A working relationship with similar medical pros is also necessary, Kraker said, noting he stays in touch with trainers for Aspen, Steamboat, Grand Valley, Roaring Fork, Glenwood Springs, and Coal Ridge.

“All our Western Slope teams are pretty lucky to have someone in our profession representing their school. We interact so well together, and we know our worth and what we’re capable of doing and we’re very helpful to each other,” he said. “The more of us on the sidelines, the more comfortable people can be whatever the event is.”

The small office that Kraker and Hertz share at MCHS is one that sees plentiful patients during after-school hours. Student-athletes regularly confer with them if they are recovering from a significant problem like a broken limb or a concussion or sometimes checking in to keep smaller concerns from becoming something bigger.

Kraker has provided coaching advice to football, golf and track and field teams at times over the past several years, while Hertz‘s many years playing hockey has also helped him lend his expertise.

“We’re around every practice, every sport, every game for the majority of them, so we have a high knowledge that we can be utilized and step in when it’s necessary,” Kraker said.

Part of the trainer role is enabling young athletes to make good choices with how they prepare for sports.

“There’s so many fads that kids fall into, everything from protein to creatine to supplementation stuff, it’s nice that we’re here so we can give them the science on all that. We want to give them the information so they’re going down the right track and doing what their bodies need,” Hertz said. “They’ll call us sometimes before their own doctor, so that’s a big responsibility. We want to get them on to people who are capable of doing the stuff we’re not capable of doing.”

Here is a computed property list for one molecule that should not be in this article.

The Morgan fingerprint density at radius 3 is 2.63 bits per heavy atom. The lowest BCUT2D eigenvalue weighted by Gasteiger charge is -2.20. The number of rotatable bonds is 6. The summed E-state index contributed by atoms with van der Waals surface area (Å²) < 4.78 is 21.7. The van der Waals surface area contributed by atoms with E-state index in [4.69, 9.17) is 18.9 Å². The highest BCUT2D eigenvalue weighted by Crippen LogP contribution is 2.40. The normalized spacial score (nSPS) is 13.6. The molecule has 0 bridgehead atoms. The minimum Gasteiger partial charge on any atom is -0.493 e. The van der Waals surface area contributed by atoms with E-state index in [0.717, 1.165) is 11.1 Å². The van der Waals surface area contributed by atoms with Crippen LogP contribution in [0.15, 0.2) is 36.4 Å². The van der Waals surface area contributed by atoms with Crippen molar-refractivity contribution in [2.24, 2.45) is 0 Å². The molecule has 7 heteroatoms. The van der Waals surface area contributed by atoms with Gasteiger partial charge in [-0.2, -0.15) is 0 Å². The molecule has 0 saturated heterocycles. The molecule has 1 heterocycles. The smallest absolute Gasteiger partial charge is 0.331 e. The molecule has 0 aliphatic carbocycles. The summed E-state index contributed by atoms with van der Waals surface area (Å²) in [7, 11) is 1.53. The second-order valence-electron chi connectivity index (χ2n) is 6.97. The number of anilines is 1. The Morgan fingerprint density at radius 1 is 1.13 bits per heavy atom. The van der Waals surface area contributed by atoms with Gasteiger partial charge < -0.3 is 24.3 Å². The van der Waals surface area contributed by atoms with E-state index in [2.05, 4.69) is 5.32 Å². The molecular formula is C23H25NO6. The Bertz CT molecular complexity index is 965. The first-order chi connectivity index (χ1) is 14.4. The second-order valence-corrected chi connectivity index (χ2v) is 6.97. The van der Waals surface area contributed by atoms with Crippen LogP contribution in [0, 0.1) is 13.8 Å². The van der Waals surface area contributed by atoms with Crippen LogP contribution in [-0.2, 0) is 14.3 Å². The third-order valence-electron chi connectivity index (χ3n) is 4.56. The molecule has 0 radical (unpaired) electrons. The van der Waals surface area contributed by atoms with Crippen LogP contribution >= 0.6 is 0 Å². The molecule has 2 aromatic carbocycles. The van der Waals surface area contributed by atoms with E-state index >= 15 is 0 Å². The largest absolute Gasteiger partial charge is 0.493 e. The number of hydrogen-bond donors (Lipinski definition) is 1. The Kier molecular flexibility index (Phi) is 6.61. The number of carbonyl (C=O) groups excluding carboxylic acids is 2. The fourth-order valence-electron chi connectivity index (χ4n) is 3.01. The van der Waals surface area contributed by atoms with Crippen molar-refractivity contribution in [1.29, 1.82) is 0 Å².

Though some spectators are sometimes unclear on what Kraker and Hertz’s function is, the two agreed that people who see them regularly are glad they’re ready to go to help students.

“It’s a small community, and you’re definitely noticed a little more. That appreciation has really grown,” Kraker said. “It’s a big representative of what our hospital is capable of, knowing we’re there on the sidelines and knowing we can send community members for further care.”

Kraker noted that while the majority of games and tournaments don’t need medical intervention, he’s seen his fair share of incidents where students required immediate emergency care and hospitalization.

“It’s always a thought in our mind but never something we want to see,” he said.

An arguably tougher task is the in-between moments when a kid seems healthy but not everything looks right upon closer examination.

The duo has the unenviable job of sometimes stepping in to tell athletes, parents and coaches that competing through an injury could be disastrous.

While the “walk it off” philosophy can apply, sometimes benching an athlete is the only option, Hertz said.

“We always want to keep them on the field, that’s our favorite thing to do, but sometimes we have to take them off and keep them safe,” Hertz said. That’s what we’re here for.”